Tour de Lab September 1st

After 90 years, American cities are again redefining independence

Posted by on July 3rd, 2015 at 1:33 pm

Sunday Parkways: Just a slice of alternative history.
(Photo: J.Maus/BikePortland)

Sometime in the 1920s, the American auto industry worked very hard and very consciously to achieve a great victory: they successfully associated their product with freedom.

A machine that had been developed to power farm implements and long-distance travel became a way for the wealthy, and gradually for the less wealthy, to zoom and roar right through the middle of cities.

As documented by history professor Peter Norton’s 2008 book Fighting Traffic (and many links over the years in BikePortland’s Monday Roundup), many Americans — maybe most of them — didn’t see this as a blow in favor of freedom; just the opposite. They saw it as a takeover of city streets. Even in a world where many more people died of disease and violence than they do today, the public was shocked by the notion that a person’s freedom to zoom down a street could be more important than a child’s freedom to play in it.

The New York Times, Nov. 23, 1924.

“Children must play,” St. Louis resident C.C. White warned in a letter to the St. Louis Star in 1918. Five years later, a cartoon in that newspaper depicted a car as “The Modern Moloch,” a reference to an Ammonite god who supposedly required the sacrifice of children.

Here in Portland, the mayor, The Oregonian and the police department eventually teamed up to lead a nationally recognized campaign called “Let’s Quit Killing” that treated lethal driving as a private choice but a public problem. Similar movements had already been active in cities across the country.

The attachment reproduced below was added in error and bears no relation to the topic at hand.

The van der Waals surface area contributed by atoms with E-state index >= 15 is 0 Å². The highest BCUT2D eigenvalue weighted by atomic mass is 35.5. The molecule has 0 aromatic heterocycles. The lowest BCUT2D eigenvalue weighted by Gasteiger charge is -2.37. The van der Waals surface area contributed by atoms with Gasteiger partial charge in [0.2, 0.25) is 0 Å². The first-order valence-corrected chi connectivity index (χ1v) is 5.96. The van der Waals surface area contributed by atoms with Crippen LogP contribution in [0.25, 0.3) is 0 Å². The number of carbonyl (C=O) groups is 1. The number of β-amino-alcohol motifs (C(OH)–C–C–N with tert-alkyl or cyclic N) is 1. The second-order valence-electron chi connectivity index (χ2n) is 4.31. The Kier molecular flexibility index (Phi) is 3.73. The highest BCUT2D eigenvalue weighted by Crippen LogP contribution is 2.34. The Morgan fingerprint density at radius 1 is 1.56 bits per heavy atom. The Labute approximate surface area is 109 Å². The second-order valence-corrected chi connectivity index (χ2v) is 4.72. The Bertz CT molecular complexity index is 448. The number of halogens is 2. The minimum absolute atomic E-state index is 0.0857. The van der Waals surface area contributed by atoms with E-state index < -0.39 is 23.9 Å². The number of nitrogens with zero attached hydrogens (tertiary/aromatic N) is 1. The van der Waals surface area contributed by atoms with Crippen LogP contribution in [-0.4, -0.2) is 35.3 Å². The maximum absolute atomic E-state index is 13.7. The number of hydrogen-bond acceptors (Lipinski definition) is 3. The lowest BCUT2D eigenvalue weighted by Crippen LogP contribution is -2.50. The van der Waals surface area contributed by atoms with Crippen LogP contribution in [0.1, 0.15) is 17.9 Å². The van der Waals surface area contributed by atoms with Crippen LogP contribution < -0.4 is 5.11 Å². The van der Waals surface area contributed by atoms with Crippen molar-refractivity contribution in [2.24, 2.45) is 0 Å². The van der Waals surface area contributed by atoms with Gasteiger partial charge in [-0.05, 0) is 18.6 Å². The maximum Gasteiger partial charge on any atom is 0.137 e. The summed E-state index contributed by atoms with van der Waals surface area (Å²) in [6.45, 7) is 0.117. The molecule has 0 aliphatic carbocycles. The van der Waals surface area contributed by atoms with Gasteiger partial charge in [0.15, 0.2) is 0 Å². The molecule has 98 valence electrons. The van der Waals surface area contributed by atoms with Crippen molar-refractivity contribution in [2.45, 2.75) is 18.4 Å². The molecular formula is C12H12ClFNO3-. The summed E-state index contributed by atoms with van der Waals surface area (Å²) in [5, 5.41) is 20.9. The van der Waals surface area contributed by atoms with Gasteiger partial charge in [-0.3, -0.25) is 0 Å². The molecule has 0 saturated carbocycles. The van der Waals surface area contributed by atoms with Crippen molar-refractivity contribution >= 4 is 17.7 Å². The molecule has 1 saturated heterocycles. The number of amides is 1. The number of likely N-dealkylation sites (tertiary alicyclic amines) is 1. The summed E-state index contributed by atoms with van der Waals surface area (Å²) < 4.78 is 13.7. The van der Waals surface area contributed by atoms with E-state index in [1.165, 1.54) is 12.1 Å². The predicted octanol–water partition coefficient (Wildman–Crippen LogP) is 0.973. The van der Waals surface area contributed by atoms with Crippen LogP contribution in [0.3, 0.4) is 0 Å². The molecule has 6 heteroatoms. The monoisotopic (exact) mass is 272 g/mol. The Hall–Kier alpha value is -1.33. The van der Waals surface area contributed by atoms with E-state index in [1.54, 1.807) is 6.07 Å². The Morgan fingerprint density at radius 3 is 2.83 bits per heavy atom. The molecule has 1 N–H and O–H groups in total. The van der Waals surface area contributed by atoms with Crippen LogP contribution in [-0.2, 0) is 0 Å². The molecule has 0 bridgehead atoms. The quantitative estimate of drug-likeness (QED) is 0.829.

A 1923 ad in the Cincinnati Post taken out by a coalition of auto dealers.

In Cincinnati in 1923, the American movement against the automotive takeover of cities reached its high-water mark: 10 percent of the city’s population signed a ballot initiative that would have required “speed governors” in every car, devices that mechanically limited traffic speeds to a nonlethal 25 mph within city limits.

The auto industry, rightly realizing that without their big speed advantage cars would never be able to compete with streetcars and bicycles as popular ways to get around a city, poured money into lobbying the public for a “no” vote, referring over and over again to the idea that the law would build a “Chinese wall” around Cincinnati. By the time the campaign was over, fewer people voted for the law than had signed the petition.

It’s enough to make somebody wonder about the country that might have been.

In the years that followed, advocates of “motordom,” as they referred to themselves, pulled off their most famous trick: they used a derogatory American term for a country bumpkin, a “jay,” to coin a new word, “jaywalking.”

People using the street casually weren’t exercising freedom, the word implied. They were betraying ignorance and unsophistication. They didn’t belong in U.S. cities; cars did.

All of which hopefully explains why I was so intrigued, a few weeks ago, to notice this tweet:

And then this one:

And also this:

Have you had the prickling sense, lately, that the United States is in a new moment? That the Vision Zero movement and those like it are reviving some of the sense of outrage about the lost freedom of urban movement that almost no one still alive remembers?

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Here’s when I felt the prickle: When I noticed that local activist Dan Kaufman had used an image from the Dutch Stop de Kindermoord movement on his Facebook event for May’s traffic safety demonstration on Southeast Powell Boulevard outside Cleveland High School.